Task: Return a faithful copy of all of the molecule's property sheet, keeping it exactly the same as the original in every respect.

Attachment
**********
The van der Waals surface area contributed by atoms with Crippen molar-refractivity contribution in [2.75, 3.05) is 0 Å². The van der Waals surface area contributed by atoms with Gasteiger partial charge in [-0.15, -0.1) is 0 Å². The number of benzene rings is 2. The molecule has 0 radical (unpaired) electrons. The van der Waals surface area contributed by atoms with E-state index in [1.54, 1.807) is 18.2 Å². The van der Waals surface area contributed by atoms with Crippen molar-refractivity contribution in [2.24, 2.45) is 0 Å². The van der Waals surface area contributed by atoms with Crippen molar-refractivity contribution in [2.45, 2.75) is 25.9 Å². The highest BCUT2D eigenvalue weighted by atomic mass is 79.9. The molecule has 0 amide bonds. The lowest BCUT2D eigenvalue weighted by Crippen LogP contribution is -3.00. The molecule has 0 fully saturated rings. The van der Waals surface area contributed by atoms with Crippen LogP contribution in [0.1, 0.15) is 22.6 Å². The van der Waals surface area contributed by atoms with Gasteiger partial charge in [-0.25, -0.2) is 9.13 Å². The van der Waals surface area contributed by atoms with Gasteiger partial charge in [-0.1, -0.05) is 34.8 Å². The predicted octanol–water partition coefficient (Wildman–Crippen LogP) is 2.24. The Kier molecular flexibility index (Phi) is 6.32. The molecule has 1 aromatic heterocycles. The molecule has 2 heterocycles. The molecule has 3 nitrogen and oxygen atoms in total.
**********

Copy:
The van der Waals surface area contributed by atoms with Crippen molar-refractivity contribution in [2.75, 3.05) is 0 Å². The van der Waals surface area contributed by atoms with Gasteiger partial charge in [-0.15, -0.1) is 0 Å². The number of benzene rings is 2. The molecule has 0 radical (unpaired) electrons. The van der Waals surface area contributed by atoms with E-state index in [1.54, 1.807) is 18.2 Å². The van der Waals surface area contributed by atoms with Crippen molar-refractivity contribution in [2.24, 2.45) is 0 Å². The van der Waals surface area contributed by atoms with Crippen molar-refractivity contribution in [2.45, 2.75) is 25.9 Å². The highest BCUT2D eigenvalue weighted by atomic mass is 79.9. The molecule has 0 amide bonds. The lowest BCUT2D eigenvalue weighted by Crippen LogP contribution is -3.00. The molecule has 0 fully saturated rings. The van der Waals surface area contributed by atoms with Crippen LogP contribution in [0.1, 0.15) is 22.6 Å². The van der Waals surface area contributed by atoms with Gasteiger partial charge in [-0.25, -0.2) is 9.13 Å². The van der Waals surface area contributed by atoms with Gasteiger partial charge in [-0.1, -0.05) is 34.8 Å². The predicted octanol–water partition coefficient (Wildman–Crippen LogP) is 2.24. The Kier molecular flexibility index (Phi) is 6.32. The molecule has 1 aromatic heterocycles. The molecule has 2 heterocycles. The molecule has 3 nitrogen and oxygen atoms in total.